The Tech God came over last night to change the battery in my iPod and I am eternally grateful, because for every four hours of charge time, it gave me 2 1/2 hours of play and who can read books like that? So, after he's finished his dinner, he gets out the tools and starts taking it apart and it was at this time that I realized just how much this iPod has come to mean to me. It is not merely a tool for reading, a technological doodad, it is my baby and I love it with a fierce, unholy passion (am I the only person who thinks that Steve Jobs may be in league with the devil, what with the degree of devotion his products inspire?). It did not matter that it was Ken, a man I trust completely, who was applying screwdrivers to the wee silver body, removing the innards. No, despite it being Ken, the room started spinning a little for me and the anxiety levels went through the roof. So I did what I do when I'm anxious in a situation in which I have little control and attempted to regain some control by knowing exactly what was happening. It went something like this:

"What are you doing now? What's that? A spudger? Oh, that's such a cute name! What's it do? Why are you poking it in there? Is that the battery? The hard drive is so tiny! Why do you say 'well, now' in that tone of voice? Is something wrong? Is my baby okay? Is that screwdriver magnetized? Will the magnet hurt the tiny little hard drive? No, that's floppy disks, isn't it? Are you sure that's okay? Why is your right eye twitching?"

And it was that at this point that Ken in the kindest possible way reminded me that I want him to continue doing things like this for me, which I took to be a very diplomatic way of saying "Shut! Up!", so I did and it was one of the hardest things I've had to do in a while, as literally biting your tongue to keep from releasing a constant monologue of questions turns out to be a bit of a challenge for me.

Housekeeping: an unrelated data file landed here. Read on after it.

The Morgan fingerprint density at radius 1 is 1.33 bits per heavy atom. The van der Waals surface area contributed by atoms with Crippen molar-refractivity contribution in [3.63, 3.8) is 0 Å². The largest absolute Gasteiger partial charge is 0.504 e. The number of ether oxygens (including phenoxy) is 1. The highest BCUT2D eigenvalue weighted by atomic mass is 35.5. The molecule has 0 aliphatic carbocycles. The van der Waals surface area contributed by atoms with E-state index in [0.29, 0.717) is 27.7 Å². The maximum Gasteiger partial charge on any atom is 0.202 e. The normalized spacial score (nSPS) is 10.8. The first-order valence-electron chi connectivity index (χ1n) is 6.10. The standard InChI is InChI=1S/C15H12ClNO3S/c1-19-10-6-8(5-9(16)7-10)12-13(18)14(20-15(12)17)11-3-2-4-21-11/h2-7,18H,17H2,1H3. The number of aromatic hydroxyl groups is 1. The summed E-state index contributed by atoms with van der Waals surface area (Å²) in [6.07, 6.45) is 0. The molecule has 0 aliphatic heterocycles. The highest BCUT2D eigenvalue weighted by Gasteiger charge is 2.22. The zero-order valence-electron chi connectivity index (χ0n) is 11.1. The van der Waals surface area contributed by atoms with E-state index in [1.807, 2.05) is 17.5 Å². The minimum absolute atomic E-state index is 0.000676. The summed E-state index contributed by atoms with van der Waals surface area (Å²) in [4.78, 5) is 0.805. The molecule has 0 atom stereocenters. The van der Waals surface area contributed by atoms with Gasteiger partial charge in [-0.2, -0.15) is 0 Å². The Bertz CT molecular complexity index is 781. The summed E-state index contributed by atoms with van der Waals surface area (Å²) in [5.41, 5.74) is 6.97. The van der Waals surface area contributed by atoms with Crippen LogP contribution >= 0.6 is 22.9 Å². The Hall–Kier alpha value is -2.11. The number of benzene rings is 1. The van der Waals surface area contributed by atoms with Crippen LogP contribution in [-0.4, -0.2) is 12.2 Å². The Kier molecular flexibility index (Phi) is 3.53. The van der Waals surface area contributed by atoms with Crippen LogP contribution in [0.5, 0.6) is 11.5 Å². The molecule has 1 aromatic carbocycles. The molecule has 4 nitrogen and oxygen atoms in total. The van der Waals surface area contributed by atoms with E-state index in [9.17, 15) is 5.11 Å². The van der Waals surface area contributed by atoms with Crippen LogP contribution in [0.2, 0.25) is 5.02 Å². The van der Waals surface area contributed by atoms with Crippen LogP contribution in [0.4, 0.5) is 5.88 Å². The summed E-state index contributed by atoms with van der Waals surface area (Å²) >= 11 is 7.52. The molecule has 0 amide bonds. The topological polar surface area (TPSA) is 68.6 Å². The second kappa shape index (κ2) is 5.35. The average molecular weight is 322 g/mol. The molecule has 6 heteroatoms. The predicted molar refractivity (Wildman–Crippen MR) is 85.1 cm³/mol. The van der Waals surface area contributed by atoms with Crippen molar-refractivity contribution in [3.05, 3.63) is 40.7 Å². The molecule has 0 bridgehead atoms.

And speaking of challenges, I need to talk about trivia. More specifically, Willowtree’s trivia contest. Which I won in November and exhibited behaviour that can only be called decidedly ungracious, further opening the floodgates of my competitive instincts. I won again in December and it was at this point that Carrie, who seems to share my love of trivia, as well as an equally unhealthy competitive urge, challenged me. In the conversation in which this challenge was issued, one of us used the phrase "let's make it interesting" and what had been that a friendly little game (oh, sure), became something more. Because we started with a bet that if she won, she'd get a photograph of her choice and if I won she'd knit me a pair of socks and I'm not sure exactly what happened, but the bet escalated to include a grovelling blog post, pronouncing oneself worthless and the other person the Empress of trivia. This month hasn't been pretty, at least on my end, because those competitive urges that I normally keep firmly tamped down, bloomed as if they were on steroids and my life has not been my own. So I decided that this would be my last month of playing. That I would stop playing, at least for while. Not just because winning decidedly, wiping the floor with my opponents (I try to be a gracious winner, I really do, but it is beyond me) three months in a row is enough, but because this level of competition is bad for me - not just physically, as I played even when I couldn't move my right arm, but psychically, vastly impeding my goal to be rid of desire and attachment.

And then I won (HA! Oops, sorry…). Carrie posted a brilliantly grovelling post and I was satisfied, it was enough. And then she ruined everything by that last line and now I'm not sure I can stick to my vow of staying away from Willowtree's trivia contest.

Self-control? What's that?